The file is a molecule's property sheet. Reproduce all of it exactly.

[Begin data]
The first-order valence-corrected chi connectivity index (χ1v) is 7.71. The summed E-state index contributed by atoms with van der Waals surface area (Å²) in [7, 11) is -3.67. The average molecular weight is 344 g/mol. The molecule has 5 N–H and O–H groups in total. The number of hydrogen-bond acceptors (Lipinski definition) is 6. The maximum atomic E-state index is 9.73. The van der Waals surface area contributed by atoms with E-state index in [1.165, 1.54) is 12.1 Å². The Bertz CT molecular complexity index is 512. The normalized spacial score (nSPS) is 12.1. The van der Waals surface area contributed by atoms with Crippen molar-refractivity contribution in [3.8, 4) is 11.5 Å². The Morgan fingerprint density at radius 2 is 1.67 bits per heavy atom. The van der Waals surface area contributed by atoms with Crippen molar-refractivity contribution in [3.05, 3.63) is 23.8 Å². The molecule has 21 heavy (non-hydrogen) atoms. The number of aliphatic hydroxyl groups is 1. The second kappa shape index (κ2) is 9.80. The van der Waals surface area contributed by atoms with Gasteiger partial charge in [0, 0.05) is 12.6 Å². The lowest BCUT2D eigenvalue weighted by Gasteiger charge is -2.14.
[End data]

The first-order valence-corrected chi connectivity index (χ1v) is 7.71. The summed E-state index contributed by atoms with van der Waals surface area (Å²) in [7, 11) is -3.67. The average molecular weight is 344 g/mol. The molecule has 5 N–H and O–H groups in total. The number of hydrogen-bond acceptors (Lipinski definition) is 6. The maximum atomic E-state index is 9.73. The van der Waals surface area contributed by atoms with E-state index in [1.165, 1.54) is 12.1 Å². The Bertz CT molecular complexity index is 512. The normalized spacial score (nSPS) is 12.1. The van der Waals surface area contributed by atoms with Crippen molar-refractivity contribution in [3.8, 4) is 11.5 Å². The Morgan fingerprint density at radius 2 is 1.67 bits per heavy atom. The van der Waals surface area contributed by atoms with Crippen molar-refractivity contribution in [3.05, 3.63) is 23.8 Å². The molecule has 21 heavy (non-hydrogen) atoms. The number of aliphatic hydroxyl groups is 1. The second kappa shape index (κ2) is 9.80. The van der Waals surface area contributed by atoms with Gasteiger partial charge in [0, 0.05) is 12.6 Å². The lowest BCUT2D eigenvalue weighted by Gasteiger charge is -2.14.